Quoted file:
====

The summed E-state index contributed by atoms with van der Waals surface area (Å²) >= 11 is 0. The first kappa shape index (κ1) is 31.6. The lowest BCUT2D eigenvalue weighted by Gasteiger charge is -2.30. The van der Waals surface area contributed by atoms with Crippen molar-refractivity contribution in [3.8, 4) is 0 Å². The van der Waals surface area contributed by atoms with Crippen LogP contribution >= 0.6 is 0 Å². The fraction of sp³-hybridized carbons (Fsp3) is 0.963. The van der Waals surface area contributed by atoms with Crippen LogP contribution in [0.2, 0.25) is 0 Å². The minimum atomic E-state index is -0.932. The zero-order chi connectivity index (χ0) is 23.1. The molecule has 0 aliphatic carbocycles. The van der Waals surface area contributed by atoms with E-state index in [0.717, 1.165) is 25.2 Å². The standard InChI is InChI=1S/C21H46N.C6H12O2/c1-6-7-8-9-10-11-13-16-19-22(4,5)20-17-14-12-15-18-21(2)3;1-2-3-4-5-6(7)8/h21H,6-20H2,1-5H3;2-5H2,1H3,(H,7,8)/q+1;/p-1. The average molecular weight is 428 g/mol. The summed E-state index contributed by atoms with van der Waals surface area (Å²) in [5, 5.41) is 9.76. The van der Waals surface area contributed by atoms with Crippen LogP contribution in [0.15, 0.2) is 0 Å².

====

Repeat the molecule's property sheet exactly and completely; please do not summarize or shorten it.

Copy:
The summed E-state index contributed by atoms with van der Waals surface area (Å²) >= 11 is 0. The first kappa shape index (κ1) is 31.6. The lowest BCUT2D eigenvalue weighted by Gasteiger charge is -2.30. The van der Waals surface area contributed by atoms with Crippen molar-refractivity contribution in [3.8, 4) is 0 Å². The van der Waals surface area contributed by atoms with Crippen LogP contribution >= 0.6 is 0 Å². The fraction of sp³-hybridized carbons (Fsp3) is 0.963. The van der Waals surface area contributed by atoms with Crippen LogP contribution in [0.2, 0.25) is 0 Å². The minimum atomic E-state index is -0.932. The zero-order chi connectivity index (χ0) is 23.1. The molecule has 0 aliphatic carbocycles. The van der Waals surface area contributed by atoms with E-state index in [0.717, 1.165) is 25.2 Å². The standard InChI is InChI=1S/C21H46N.C6H12O2/c1-6-7-8-9-10-11-13-16-19-22(4,5)20-17-14-12-15-18-21(2)3;1-2-3-4-5-6(7)8/h21H,6-20H2,1-5H3;2-5H2,1H3,(H,7,8)/q+1;/p-1. The average molecular weight is 428 g/mol. The summed E-state index contributed by atoms with van der Waals surface area (Å²) in [5, 5.41) is 9.76. The van der Waals surface area contributed by atoms with Crippen LogP contribution in [0.15, 0.2) is 0 Å².